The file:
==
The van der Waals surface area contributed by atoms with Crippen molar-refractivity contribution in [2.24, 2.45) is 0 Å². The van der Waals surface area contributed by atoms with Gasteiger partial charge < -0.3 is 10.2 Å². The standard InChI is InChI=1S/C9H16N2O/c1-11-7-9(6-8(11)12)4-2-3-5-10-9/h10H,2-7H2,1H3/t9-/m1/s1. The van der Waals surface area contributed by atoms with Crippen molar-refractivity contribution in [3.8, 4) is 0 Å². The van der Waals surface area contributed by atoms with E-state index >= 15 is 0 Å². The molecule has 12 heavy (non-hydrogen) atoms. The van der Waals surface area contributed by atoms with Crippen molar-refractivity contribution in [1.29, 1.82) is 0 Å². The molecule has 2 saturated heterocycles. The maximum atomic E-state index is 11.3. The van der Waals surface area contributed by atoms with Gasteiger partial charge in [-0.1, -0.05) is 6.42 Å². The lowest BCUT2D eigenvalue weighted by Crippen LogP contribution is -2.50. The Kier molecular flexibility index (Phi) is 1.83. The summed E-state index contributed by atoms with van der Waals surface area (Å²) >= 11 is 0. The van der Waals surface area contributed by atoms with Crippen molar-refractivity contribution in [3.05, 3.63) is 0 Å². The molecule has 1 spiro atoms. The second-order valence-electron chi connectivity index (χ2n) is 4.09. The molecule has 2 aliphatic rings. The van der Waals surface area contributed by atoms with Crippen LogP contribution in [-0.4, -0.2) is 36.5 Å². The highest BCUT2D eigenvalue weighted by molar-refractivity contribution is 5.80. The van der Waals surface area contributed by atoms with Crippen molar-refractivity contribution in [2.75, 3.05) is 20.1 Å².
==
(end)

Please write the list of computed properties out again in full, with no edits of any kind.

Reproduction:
The van der Waals surface area contributed by atoms with Crippen molar-refractivity contribution in [2.24, 2.45) is 0 Å². The van der Waals surface area contributed by atoms with Gasteiger partial charge < -0.3 is 10.2 Å². The standard InChI is InChI=1S/C9H16N2O/c1-11-7-9(6-8(11)12)4-2-3-5-10-9/h10H,2-7H2,1H3/t9-/m1/s1. The van der Waals surface area contributed by atoms with Crippen molar-refractivity contribution in [3.8, 4) is 0 Å². The van der Waals surface area contributed by atoms with E-state index >= 15 is 0 Å². The molecule has 12 heavy (non-hydrogen) atoms. The van der Waals surface area contributed by atoms with Crippen molar-refractivity contribution in [1.29, 1.82) is 0 Å². The molecule has 2 saturated heterocycles. The maximum atomic E-state index is 11.3. The van der Waals surface area contributed by atoms with Gasteiger partial charge in [-0.1, -0.05) is 6.42 Å². The lowest BCUT2D eigenvalue weighted by Crippen LogP contribution is -2.50. The Kier molecular flexibility index (Phi) is 1.83. The summed E-state index contributed by atoms with van der Waals surface area (Å²) >= 11 is 0. The van der Waals surface area contributed by atoms with Crippen molar-refractivity contribution in [3.05, 3.63) is 0 Å². The molecule has 1 spiro atoms. The second-order valence-electron chi connectivity index (χ2n) is 4.09. The molecule has 2 aliphatic rings. The van der Waals surface area contributed by atoms with Crippen LogP contribution in [-0.4, -0.2) is 36.5 Å². The highest BCUT2D eigenvalue weighted by molar-refractivity contribution is 5.80. The van der Waals surface area contributed by atoms with Crippen molar-refractivity contribution in [2.75, 3.05) is 20.1 Å².